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During the late 19th century, at the height of the British Empire, the Imperial Army suffered its worst defeat at the hands of the Zulu Nation in South Africa. Oddly enough, the Zulu romp of the British sealed their fate, as the Brits were not about to sit back and accept defeat. They sent in massive reinforcments, and, (ironically enough) on July 4, 1879, a little over a century after they officially lost their American colonies, they won over the Zulu nation.

The British defeat occurred on January 22, 1879, at Isandlwana, a sandstone outcrop about 300 ft high. Over here, the British force column of about 1500 Redcoats were destroyed by an force of more than 20,000 Zulu warriors. The Zulu warriors were fearless and ruthless, charging the British infantry with spears and stabbing weapons. Recently, research of the battle scene has shown just how and why the Zulu warriors were so fierce.

Recent research has found that the Zulu warriors were given very powerful drugs by their shamans that enhanced their strength on the battlefield, as well as provided them with strength and courage beyond reason. First, the warriors were given a cannabis based snuff that was very high in its THC content, but very low in its sedative content. As a result of this snuff, the warriors were very high and haloucinagenic, but not lethargic like most people who take cannabis.

Secondly, the warriors were given an extract from a bulb called Boophane disticha, which is an alkaloid closely related to Morphine and Codeine. This extract has both haloucinagenic and pain-killing abilities, so it made the warriors almost completely fearless of British bullets, and more dangerous, as they were harder to bring down.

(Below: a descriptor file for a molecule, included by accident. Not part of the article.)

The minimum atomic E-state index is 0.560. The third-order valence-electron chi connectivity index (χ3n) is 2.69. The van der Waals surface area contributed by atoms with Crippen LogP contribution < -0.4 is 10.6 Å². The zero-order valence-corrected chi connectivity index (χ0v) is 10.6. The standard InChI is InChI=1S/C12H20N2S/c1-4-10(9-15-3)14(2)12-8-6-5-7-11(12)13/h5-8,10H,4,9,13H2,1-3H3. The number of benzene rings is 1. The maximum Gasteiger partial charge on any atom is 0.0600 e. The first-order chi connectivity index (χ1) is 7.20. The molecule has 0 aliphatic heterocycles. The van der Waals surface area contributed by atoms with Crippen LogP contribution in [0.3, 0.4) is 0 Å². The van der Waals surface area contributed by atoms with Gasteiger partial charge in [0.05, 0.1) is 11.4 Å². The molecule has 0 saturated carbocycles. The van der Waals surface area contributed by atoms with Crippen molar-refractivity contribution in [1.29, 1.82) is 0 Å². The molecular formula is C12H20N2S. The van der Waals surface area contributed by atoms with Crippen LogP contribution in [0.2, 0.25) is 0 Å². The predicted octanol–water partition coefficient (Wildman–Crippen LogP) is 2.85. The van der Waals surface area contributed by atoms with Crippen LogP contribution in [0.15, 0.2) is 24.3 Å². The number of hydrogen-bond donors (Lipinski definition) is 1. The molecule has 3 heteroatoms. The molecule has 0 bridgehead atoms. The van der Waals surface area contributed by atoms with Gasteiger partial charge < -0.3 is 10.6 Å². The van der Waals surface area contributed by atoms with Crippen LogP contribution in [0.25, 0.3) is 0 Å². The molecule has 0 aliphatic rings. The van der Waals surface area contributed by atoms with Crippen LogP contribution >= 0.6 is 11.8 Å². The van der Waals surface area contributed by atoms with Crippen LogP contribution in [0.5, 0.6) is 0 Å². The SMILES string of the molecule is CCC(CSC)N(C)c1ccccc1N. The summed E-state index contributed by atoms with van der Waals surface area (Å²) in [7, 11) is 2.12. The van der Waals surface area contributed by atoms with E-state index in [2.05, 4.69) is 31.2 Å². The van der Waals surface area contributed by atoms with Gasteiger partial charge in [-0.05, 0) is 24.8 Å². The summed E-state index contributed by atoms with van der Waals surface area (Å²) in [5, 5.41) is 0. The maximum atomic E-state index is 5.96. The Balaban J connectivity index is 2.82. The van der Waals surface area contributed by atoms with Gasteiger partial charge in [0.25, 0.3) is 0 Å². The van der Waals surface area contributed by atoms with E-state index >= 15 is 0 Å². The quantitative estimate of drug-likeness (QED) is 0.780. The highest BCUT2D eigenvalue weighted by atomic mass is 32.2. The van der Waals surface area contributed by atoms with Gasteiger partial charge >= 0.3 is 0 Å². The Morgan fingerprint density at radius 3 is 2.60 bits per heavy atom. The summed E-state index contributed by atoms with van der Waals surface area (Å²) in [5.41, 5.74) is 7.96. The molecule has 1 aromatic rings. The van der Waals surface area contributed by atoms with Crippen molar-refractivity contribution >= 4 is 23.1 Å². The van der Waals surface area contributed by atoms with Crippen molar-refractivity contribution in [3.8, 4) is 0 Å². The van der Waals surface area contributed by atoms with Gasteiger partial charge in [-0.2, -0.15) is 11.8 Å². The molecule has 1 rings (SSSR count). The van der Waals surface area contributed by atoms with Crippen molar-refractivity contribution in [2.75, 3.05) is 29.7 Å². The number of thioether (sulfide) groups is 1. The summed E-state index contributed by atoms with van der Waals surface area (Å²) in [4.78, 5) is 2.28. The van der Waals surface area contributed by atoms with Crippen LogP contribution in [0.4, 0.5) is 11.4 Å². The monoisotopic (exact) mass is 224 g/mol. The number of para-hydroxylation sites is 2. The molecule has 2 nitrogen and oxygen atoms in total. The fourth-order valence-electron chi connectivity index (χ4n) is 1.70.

Lastly, some warriors were given a psychadellic mushroom containing a toxin called muscimol, which produced effects that expand perception. So not only was the warrior fearless and dangerous, but he was also on top of his skill, highly focused, and deadlier than ever.

In addition to the deadly state of the Zulu warriors, the British were at a disadvantage because of their weapons. Most British accounts say that their force was defeated because they ran low or out of ammunition. However, recent research indicates that this was not the case. The British rifles were defective, as they would commonly jam after continuous fire. After firing about 20 or 30 rounds, the British infantryman would find his rifle jammed, and had no choice but to fight hand-to-hand with the Zulu soldier, to whom he was no match.

As a result of one blunder after another, the British suffered a humiliating defeat at the hands of people they saw at the time as savages. Although today, the Zulu nation is only a miniscule shadow of what it used to be before colonization, they still have tactics and medicines that are unexplored and fascinating. Who knows what we will discover by studying the tactics and medicines of ancient peoples.

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